The narrative machine never turns off, huh? Just as the national fanbase spent week after week at odds over the merits of the single-season home run record, that same fanbase seamlessly transitioned into a new debate: the playoff format. The first couple of weeks of the postseason saw some of the “best” teams of the bunch — the Dodgers, Mets, and Braves — wiped out with only one win apiece for the three of them. This led to a renewed debate about the initiation of the new playoff format, where the expanded Wild Card Series was supposed to provide some benefit to a Wild Card spot over just a one-game elimination. I personally found that to be a wild success.
Yet even though one could argue that the format was made to make it more “fair,” the debate really circled around the essence of the Wild Card Era itself, where a five-game series is seemingly “too short” to decide the best team. It’s pretty funny that after a few days of hand-wringing about three measly upsets, we’re staring down the barrel of yet another Yankees and Astros ALCS — the third such showdown in six years.
I’m not here to say that the regular season is inferior, though, and once again, it’s been a decent-enough proxy of the best team in the American League. There’s always a formulation of Talent + Contingencies = Results, except over a much longer period in a full season. The hot-and-cold experience was the contingency portion of the equation, where injuries and underperformance sent the team into a near-tailspin. We certainly saw where the teams’ true strengths and weaknesses were exposed in a much shorter LDS round, which saw a whole ton of contingencies.
For one thing, the schedule was completely out of control. Due to the owners’ lockout way, way back in March, the entire playoff schedule was condensed, and chicanery around TV scheduling made it even worse. A scheduled offday after Game 1 turned into two days off with a rain-induced postponement, potentially setting up four straight games across multiple locales. Yet another postponement for Game 5 forced another offday Monday, setting up an ALCS where the winner has to potentially play eight games in nine days, with the Astros dangling their feet on the office table relaxingly for days on end.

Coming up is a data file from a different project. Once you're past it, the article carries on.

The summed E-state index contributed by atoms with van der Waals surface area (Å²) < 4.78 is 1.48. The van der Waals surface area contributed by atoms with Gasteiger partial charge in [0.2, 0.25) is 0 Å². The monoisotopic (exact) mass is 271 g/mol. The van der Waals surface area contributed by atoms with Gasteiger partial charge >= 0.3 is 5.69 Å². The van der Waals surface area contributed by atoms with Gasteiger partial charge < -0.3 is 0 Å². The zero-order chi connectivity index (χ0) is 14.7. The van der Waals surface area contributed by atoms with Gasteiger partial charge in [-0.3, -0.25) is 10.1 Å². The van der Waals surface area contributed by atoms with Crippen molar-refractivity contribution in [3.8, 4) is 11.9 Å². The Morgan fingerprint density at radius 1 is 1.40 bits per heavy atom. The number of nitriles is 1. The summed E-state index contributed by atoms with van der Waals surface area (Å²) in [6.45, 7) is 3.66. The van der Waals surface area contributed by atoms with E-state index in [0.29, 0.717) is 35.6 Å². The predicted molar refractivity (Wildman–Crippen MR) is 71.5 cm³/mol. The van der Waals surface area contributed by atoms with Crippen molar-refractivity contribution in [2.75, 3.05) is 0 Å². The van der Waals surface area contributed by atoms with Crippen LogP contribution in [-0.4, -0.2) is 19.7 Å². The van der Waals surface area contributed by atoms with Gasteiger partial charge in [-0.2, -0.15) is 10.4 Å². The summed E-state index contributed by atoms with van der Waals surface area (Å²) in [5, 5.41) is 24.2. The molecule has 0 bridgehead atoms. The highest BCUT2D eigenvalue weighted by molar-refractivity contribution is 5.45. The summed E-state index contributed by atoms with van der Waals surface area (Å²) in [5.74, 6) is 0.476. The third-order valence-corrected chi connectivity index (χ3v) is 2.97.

You don’t win a five-game series under these circumstances without some positives, and there were a few. The obvious strength on display was PSA’s ALDS MVP, Gerrit Cole. Every fan’s mental model was primed to assume that Cole would underwhelm in Game 1 and a potential Game 4, and he sparkled instead, pitching to a 2.03 ERA over 13.1 innings, keeping his home run damage to just two solo shots. It gives me vibes akin to Giancarlo Stanton’s playoff/high-leverage home runs in 2020 and into 2021. People generally like to believe that every star is an Alex-Rodriguez-in-the-playoffs in waiting, but shattering that narrative after a middling (by a star’s standards) season I think changes the whole complexion of the year, win or lose.
Yet another strength was none other than Nestor Cortes. I’m straining to remember a pitcher who was such a fan favorite that, even more so than actual-ace Cole, the average fan would want to have the ball in an important game. Maybe Masahiro Tanaka? It’s simply remarkable that it is almost two years to the day that the Mariners released him, and here he is in an playoff series pitching to a 2.70 ERA over 10 innings, the back-half of which came in an elimination game on short rest.
There were also the home runs. It wasn’t a shock that the broadcast (cough cough Bob Costas, but really anyone) focused the narrative so heavily on the disparity between the contact-based Guardians and the power-dependent Yankees. It doesn’t really mean anything for the greater universe, but this series was a good example of how the latter sometimes beats the former. The Yankees scored 16 runs via the home run, and the Guardians had ... three. It’s a lot easier for Stanton to run into a three-run home run than it is to get seven hits in an inning.